Social Criticism

During Paleolithic times, before the organization of society had begun to specialize, the condition of the tribe and the individual were interpreted and healed in ceremonies that involved music, dance, song, costume, mask, fire, and play-acting.

As the roles of individuals became more differentiated during the Neolithic Age and following, the integrated spiritual activities of the tribe changed as well, essentially dividing religion and the arts. Today, most churches decidedly avoid using the arts to explore spiritual truths. Perhaps this is because the arts encourage individual interpretation while religion sustains its power through dogma.

When religion becomes "the bureaucratization of the spirit" (as it is today), it is then through theatre by which we seek our salvation. To quote the early 20th Century American playwright Maxwell Anderson's paraphrasing of Aristotle, "The theatre is a religious institution dedicated entirely to the spiritual exaltation of mankind."

In addition to its ability to entertain and offer psychological and spiritual insight and integration to its participants, the theatre has always offered a means of social criticism. This function of drama is understandably irreplaceable in societies where censorship is formally established, but it is just as necessary in societies where censorship is less visible yet equally insidious.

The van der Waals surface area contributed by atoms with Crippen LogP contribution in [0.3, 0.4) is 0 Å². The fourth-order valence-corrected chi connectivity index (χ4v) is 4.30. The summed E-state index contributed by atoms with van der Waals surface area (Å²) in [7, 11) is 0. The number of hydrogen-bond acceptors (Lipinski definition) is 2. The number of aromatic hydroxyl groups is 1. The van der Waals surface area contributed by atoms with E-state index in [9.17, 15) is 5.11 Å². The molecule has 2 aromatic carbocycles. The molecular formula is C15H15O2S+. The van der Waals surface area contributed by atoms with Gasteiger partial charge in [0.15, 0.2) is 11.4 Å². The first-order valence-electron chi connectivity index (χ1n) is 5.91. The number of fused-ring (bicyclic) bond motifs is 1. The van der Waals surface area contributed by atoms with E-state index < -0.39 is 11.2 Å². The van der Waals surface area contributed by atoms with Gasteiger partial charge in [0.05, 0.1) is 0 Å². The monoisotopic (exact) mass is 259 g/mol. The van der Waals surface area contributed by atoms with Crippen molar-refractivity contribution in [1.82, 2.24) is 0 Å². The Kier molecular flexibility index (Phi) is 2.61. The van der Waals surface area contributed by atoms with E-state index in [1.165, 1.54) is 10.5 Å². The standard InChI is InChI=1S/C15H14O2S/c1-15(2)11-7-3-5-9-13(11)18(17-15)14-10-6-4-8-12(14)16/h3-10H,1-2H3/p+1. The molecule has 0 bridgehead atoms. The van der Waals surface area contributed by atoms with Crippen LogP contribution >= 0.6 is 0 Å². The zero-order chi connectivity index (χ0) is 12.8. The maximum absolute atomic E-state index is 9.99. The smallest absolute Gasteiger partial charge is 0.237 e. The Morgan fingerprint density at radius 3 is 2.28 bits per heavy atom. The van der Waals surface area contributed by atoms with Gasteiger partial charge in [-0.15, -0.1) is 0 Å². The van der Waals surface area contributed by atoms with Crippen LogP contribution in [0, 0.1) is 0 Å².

While the advanced industrial nations of the West may espouse themselves as democratic societies possessed of free markets, an examination of events does not support such contentions. Truly, the machinations of capital dominate all aspects of modern life: legislation is a direct result of corporate directives; churches justify large concentrations of private wealth; and the arts are dropped from public educational curriculums because they are not deemed cost-effective.

In light of the worship of money ("the almighty dollar") as the state religion (please note that one of the definitions of fascism is the corporate state), it behooves the theatre to vigilantly criticize accepted norms. We expect you'll find the theatre criticism contained on this site consistent with this perspective.

Bob Bows

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